Hurricane season is here, and Florida is ready.
The Florida insurance industry is in great shape heading into the 2014 Atlantic hurricane season.
A Long, Welcome Pause
The Sunshine State has seen no hurricanes for the past eight years. Add that to the fact that it's a seller's market in catastrophe bonds and the state is financially prepared handle the costs associated with a hurricane that makes landfall this year.
"Florida is in its best position in a decade," says Robert Hartwig, president of the Insurance Information Institute.
Even better news for Florida, it's is expected that the El Niño weather pattern will keep the number of hurricanes below average.
Forecasters caution, though, that it only takes one major storm to make landfall and cause catastrophic damage.
Florida hasn't seen a hurricane in eight years.
Real Estate Development
There is also a significant amount of real estate development in Florida near coastal waters. That will add to the costs associated with a hurricane strike.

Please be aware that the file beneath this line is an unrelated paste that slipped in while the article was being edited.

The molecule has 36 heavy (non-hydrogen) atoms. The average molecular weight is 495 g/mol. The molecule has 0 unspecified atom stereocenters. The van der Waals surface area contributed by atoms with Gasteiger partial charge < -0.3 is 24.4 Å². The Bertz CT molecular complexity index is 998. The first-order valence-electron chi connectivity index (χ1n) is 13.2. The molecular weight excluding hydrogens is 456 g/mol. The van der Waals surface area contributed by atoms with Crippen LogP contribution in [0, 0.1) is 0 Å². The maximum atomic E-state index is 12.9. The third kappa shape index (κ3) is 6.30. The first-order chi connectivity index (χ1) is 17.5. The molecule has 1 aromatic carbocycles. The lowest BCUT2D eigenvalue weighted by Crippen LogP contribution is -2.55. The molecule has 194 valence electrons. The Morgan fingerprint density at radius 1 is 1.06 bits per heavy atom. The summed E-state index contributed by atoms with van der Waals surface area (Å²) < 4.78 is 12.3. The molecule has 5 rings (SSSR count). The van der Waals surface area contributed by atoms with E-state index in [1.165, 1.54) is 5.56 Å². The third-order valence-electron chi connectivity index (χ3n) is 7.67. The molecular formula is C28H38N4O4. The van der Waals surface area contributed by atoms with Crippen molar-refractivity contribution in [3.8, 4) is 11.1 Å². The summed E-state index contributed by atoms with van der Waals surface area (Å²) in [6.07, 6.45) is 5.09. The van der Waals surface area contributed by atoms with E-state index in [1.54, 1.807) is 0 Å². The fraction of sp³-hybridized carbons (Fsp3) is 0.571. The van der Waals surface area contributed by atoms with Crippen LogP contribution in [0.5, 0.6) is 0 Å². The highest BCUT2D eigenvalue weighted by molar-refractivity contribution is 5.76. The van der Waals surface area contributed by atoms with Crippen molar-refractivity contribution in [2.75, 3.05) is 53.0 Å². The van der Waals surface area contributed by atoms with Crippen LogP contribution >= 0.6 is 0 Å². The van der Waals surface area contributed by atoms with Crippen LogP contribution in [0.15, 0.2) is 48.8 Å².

"The reality is, on balance, the state is in a worse position in terms of sensible decisions about building and putting things in harm's way in the coastal area," says Charles Lee, director of advocacy for the Florida Audubon Society.
That's why groups such as Smartersafer.org, a national coalition of fiscal conservatives, housing organizations, environmentalists, and insurers, has recently issued a warning about high-risk development.
"Simply rebuilding isn't enough. We need to start approaching disasters with a focus on preventing losses rather than simply trying to recover from them," says Jimi Grande, a member of the coalition.
A Unique Risk
Florida carries a unique risk because it's situated in a peninsula configuration among warm waters where the Caribbean meets the Atlantic. Warm water is one of the key ingredients for hurricane development and sustainability.
Hurricane Wilma was the last hurricane to strike Florida. That was in 2005, and it marked the end of a series of five hurricanes to hit that state over a two year period.
The eight year pause in hurricane activity in the Sunshine State has enabled Florida's Hurricane Catastrophe Fund, which helps insurance companies pay claims, build its reserves to $13 billion.
Also, the state-run Citizens Property Insurance Corp., which functions basically as an insurer of last resort, will start the 2014 hurricane season with a $7.6 billion surplus.
Florida has history of facing some fierce storms during hurricane season. This year, the state is financially prepared for them.
Pablo M Conde